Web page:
Oxford University Suspends Research Funding from China’s Huawei

January 18, 2019 Updated: January 21, 2019

LONDON—Oxford University says it is suspending research grants and funding donations from Huawei amid growing security concerns about the Chinese telecom giant.

It’s another setback for Huawei’s image in Europe, an important market for the company, which has been effectively blocked in the U.S. over concerns its technology poses a cybersecurity risk. It’s now facing increasing scrutiny in Europe, where it is expected it to play a major role in building new fifth-generation mobile networks.

The university decided on Jan. 8 that “it will not pursue new funding opportunities” with Huawei or related companies, it said in a statement on Jan. 17.

The decision, which applies to both funding of research contracts and philanthropic donations, was made “in the light of public concerns raised in recent months” surrounding the company’s U.K. partnerships.

Two existing research projects worth a combined 692,000 pounds ($895,000) will continue, it said.

“We hope these matters can be resolved shortly and note Huawei’s own willingness to reassure governments about its role and activities,” the university said.

Huawei said it was “not informed of this decision” and awaits the university’s full explanation.

Britain’s defense secretary and its intelligence chief both voiced concerns last month about Huawei’s involvement in the country’s rollout of 5G networks.

Huawei’s troubles are expanding elsewhere in Europe. The company fired its sales director in Poland last week after authorities there arrested him on charges of spying for China. The Czech Republic has warned against using Huawei equipment because of security fears and Norway is rethinking the company’s role in its telecom networks.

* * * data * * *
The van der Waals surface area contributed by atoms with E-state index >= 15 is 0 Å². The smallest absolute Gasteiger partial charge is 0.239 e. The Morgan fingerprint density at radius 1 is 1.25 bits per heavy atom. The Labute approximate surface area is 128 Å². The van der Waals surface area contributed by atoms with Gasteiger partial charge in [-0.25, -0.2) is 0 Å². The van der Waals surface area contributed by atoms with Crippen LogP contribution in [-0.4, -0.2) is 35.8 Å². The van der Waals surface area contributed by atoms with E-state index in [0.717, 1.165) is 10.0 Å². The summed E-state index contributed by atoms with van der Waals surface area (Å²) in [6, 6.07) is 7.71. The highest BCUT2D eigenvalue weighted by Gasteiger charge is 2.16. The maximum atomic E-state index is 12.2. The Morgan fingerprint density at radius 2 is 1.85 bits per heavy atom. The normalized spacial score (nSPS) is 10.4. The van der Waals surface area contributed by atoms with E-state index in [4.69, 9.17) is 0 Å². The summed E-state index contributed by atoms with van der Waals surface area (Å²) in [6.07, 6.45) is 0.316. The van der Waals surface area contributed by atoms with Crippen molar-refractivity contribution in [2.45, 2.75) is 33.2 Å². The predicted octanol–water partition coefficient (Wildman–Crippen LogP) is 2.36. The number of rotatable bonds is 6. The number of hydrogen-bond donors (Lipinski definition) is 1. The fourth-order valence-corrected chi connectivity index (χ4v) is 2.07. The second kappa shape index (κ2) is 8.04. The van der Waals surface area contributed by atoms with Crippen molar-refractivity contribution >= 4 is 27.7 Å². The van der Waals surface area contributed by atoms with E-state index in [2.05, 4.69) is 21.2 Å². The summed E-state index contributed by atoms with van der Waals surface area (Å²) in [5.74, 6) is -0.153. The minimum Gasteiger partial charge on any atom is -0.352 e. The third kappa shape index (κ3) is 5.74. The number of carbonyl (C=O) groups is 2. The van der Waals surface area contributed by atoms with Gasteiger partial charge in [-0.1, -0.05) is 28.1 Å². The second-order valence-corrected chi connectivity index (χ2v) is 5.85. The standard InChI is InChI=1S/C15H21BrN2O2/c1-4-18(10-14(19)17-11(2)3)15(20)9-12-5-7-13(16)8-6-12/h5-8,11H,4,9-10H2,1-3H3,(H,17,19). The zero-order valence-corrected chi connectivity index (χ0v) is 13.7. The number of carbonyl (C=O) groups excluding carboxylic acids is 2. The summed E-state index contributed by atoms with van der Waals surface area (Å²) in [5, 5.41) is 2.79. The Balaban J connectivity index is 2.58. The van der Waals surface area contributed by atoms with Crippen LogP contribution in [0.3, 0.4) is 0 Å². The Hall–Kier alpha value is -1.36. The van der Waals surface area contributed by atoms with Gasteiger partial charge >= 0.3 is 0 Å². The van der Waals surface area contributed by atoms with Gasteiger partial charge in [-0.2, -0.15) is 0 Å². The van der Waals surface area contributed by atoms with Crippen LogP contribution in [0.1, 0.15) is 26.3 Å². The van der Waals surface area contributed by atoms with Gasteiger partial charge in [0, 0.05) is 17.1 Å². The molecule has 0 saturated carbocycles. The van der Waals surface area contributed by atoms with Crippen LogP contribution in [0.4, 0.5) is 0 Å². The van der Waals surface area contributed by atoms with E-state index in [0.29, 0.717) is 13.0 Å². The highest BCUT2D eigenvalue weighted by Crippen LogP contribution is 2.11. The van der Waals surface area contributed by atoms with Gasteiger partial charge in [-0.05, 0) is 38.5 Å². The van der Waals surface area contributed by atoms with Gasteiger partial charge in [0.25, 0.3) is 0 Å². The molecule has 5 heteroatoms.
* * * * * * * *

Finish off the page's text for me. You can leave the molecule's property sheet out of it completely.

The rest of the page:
Huawei founder Ren Zhengfei said in a rare interview that his company had never received a request from a government to transmit information in violation of any regulations.

Ren, a former army engineer and current Communist Party member, said his company “would not answer to” requests from the Chinese regime to hand over information, the Wall Street Journal reported.

Ren didn’t provide details about how the company would resist requests from the Chinese Communist Party (CCP). But under China’s national security laws, all companies operating in the country are required to grant authorities control of its data if asked. The concept of national security is expansively defined to cover threats to the CCP’s authoritarian control, including opinions critical of the Party.

Huawei financial chief Meng Wanchou, who is Ren’s daughter, is fighting a U.S. request that she be extradited from Canada on charges related to Iran sanctions violations.

By Kelvin Chan. The Epoch Times contributed to this report.